Animal feeds still expensive despite yellow maize imports

Milk producers in the country want manufacturers to lower the prices of livestock feeds following the national government’s waiver of duty on yellow maize imports.

The dairy farmers, who praised President Uhuru Kenyatta’s announcement to waive duty on yellow maize last month, said feed prices should be reviewed as they contribute to about 60 per cent of the cost of production at farm level.

“We are happy with the decision by the President to waive the duty because it will lower costs. But this announcement has not had much effect,” said Mr Richard Tuwei, Kenya Dairy Farmers Federation chairperson.

A spot check shows that the cost of a 70kg bag of Dairy Meal retails at between Sh2,200 and Sh3,000, depending on the protein concentrates. Previously, it cost between Sh900 and Sh1,500.

On June 12, while addressing farmers during the commissioning of a Sh400 million modern UHT production unit at the New KCC factory in Eldoret town, President Kenyatta said the move was meant to encourage the country’s dairy productivity and lower costs of production.

“We don’t have enough yellow maize, which is usually used to make animal feeds. I have directed that all yellow maize shall be imported duty-free to lower the cost of production and enable farmers to increase milk production,” Mr Kenyatta said then.

The President also announced that the government would zero-rate all milk and dairy products to make them affordable to consumers.

“Most farmers and their animals are recovering from the recent drought and have resorted to other by-products, such as rice germ, for animal feed due to shortage of white maize,” said Mr Tuwei.Mr David Kipchumba, a farmer from Soy, said he might be forced to reduce his herd should the cost of feeds remain unchanged.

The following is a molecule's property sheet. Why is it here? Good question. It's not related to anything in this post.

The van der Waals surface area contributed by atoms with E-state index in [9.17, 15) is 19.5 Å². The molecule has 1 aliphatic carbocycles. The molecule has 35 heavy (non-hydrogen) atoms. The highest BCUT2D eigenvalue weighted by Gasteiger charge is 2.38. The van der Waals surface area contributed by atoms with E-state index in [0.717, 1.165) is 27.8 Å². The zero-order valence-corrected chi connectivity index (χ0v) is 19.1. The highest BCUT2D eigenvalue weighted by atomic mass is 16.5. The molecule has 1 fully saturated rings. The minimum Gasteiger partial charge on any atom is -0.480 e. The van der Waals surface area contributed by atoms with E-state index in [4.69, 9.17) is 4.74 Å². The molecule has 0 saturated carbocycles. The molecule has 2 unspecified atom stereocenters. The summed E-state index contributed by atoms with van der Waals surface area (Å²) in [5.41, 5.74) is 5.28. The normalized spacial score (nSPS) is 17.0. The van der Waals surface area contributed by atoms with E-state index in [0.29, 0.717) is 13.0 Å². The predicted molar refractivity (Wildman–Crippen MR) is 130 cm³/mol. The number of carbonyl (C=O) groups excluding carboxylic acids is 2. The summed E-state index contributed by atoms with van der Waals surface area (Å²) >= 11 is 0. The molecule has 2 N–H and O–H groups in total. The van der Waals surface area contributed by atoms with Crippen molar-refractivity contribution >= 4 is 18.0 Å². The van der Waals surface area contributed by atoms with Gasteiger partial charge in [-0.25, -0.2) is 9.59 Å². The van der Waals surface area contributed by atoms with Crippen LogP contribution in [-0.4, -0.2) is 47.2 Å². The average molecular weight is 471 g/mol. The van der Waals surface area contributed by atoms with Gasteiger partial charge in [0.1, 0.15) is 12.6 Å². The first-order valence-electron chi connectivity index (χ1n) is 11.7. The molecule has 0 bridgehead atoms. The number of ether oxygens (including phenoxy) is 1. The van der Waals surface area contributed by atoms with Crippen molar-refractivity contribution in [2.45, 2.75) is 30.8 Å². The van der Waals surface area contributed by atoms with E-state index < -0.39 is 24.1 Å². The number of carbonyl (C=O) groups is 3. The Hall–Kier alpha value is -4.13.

“Although we are happy with milk prices, I might have to reduce the number of cows from eight to four should things remain the same,” he said.Mr Shadrack Moimett, another farmer, said the cost of animal feeds has gone up drastically, making the venture expensive.

“There was time when we used to buy a bag of animal feed at Sh850 but it has gone up to Sh1,800,” he said.

About six millers have imported 74,150 tonnes of yellow maize. But last month, manufacturers of animal feed complained of delays in offloading at the port. 

The Association of Kenya Feeds Manufacturers (Akefema) had raised complaints over the delays, saying the move had pushed the price of animal feeds beyond the reach of many farmers.

Millers have been banking on yellow maize imports to process animal feeds following an acute shortage of white maize.

Most animal feeds in Kenya are made from white maize, which has worsened the food shortage.


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